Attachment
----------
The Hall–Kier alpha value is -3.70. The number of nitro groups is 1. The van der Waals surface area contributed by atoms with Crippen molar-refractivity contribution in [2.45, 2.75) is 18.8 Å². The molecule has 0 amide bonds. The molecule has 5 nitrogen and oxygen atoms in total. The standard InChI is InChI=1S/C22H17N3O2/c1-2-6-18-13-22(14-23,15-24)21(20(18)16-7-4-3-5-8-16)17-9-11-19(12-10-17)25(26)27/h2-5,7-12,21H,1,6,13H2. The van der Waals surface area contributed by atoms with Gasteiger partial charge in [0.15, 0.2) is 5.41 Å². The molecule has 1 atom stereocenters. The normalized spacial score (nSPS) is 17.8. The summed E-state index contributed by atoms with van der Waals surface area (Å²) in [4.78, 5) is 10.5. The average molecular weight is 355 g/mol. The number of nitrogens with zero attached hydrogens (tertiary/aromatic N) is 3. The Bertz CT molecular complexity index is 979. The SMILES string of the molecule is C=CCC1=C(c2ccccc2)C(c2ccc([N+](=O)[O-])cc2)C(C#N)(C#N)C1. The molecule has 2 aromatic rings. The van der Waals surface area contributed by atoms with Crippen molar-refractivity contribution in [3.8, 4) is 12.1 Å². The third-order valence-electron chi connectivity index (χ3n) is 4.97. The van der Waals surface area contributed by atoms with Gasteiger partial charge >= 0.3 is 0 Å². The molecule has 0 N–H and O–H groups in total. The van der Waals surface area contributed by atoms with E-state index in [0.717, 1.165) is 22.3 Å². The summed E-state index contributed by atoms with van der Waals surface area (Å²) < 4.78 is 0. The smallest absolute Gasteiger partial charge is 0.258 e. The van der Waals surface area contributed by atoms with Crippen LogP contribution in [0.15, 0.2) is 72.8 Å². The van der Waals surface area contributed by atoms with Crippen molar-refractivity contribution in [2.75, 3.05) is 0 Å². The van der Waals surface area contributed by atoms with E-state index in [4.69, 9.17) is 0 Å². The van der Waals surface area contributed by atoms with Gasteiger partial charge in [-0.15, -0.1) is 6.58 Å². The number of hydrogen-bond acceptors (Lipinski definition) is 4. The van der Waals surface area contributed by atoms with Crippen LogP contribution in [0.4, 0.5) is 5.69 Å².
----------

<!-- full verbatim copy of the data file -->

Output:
The Hall–Kier alpha value is -3.70. The number of nitro groups is 1. The van der Waals surface area contributed by atoms with Crippen molar-refractivity contribution in [2.45, 2.75) is 18.8 Å². The molecule has 0 amide bonds. The molecule has 5 nitrogen and oxygen atoms in total. The standard InChI is InChI=1S/C22H17N3O2/c1-2-6-18-13-22(14-23,15-24)21(20(18)16-7-4-3-5-8-16)17-9-11-19(12-10-17)25(26)27/h2-5,7-12,21H,1,6,13H2. The van der Waals surface area contributed by atoms with Gasteiger partial charge in [0.15, 0.2) is 5.41 Å². The molecule has 1 atom stereocenters. The normalized spacial score (nSPS) is 17.8. The summed E-state index contributed by atoms with van der Waals surface area (Å²) in [4.78, 5) is 10.5. The average molecular weight is 355 g/mol. The number of nitrogens with zero attached hydrogens (tertiary/aromatic N) is 3. The Bertz CT molecular complexity index is 979. The SMILES string of the molecule is C=CCC1=C(c2ccccc2)C(c2ccc([N+](=O)[O-])cc2)C(C#N)(C#N)C1. The molecule has 2 aromatic rings. The van der Waals surface area contributed by atoms with Crippen molar-refractivity contribution in [3.8, 4) is 12.1 Å². The third-order valence-electron chi connectivity index (χ3n) is 4.97. The van der Waals surface area contributed by atoms with Gasteiger partial charge >= 0.3 is 0 Å². The molecule has 0 N–H and O–H groups in total. The van der Waals surface area contributed by atoms with E-state index in [0.717, 1.165) is 22.3 Å². The summed E-state index contributed by atoms with van der Waals surface area (Å²) < 4.78 is 0. The smallest absolute Gasteiger partial charge is 0.258 e. The van der Waals surface area contributed by atoms with Crippen LogP contribution in [0.15, 0.2) is 72.8 Å². The van der Waals surface area contributed by atoms with Crippen molar-refractivity contribution in [2.75, 3.05) is 0 Å². The van der Waals surface area contributed by atoms with E-state index in [4.69, 9.17) is 0 Å². The van der Waals surface area contributed by atoms with Gasteiger partial charge in [-0.15, -0.1) is 6.58 Å². The number of hydrogen-bond acceptors (Lipinski definition) is 4. The van der Waals surface area contributed by atoms with Crippen LogP contribution in [0.4, 0.5) is 5.69 Å².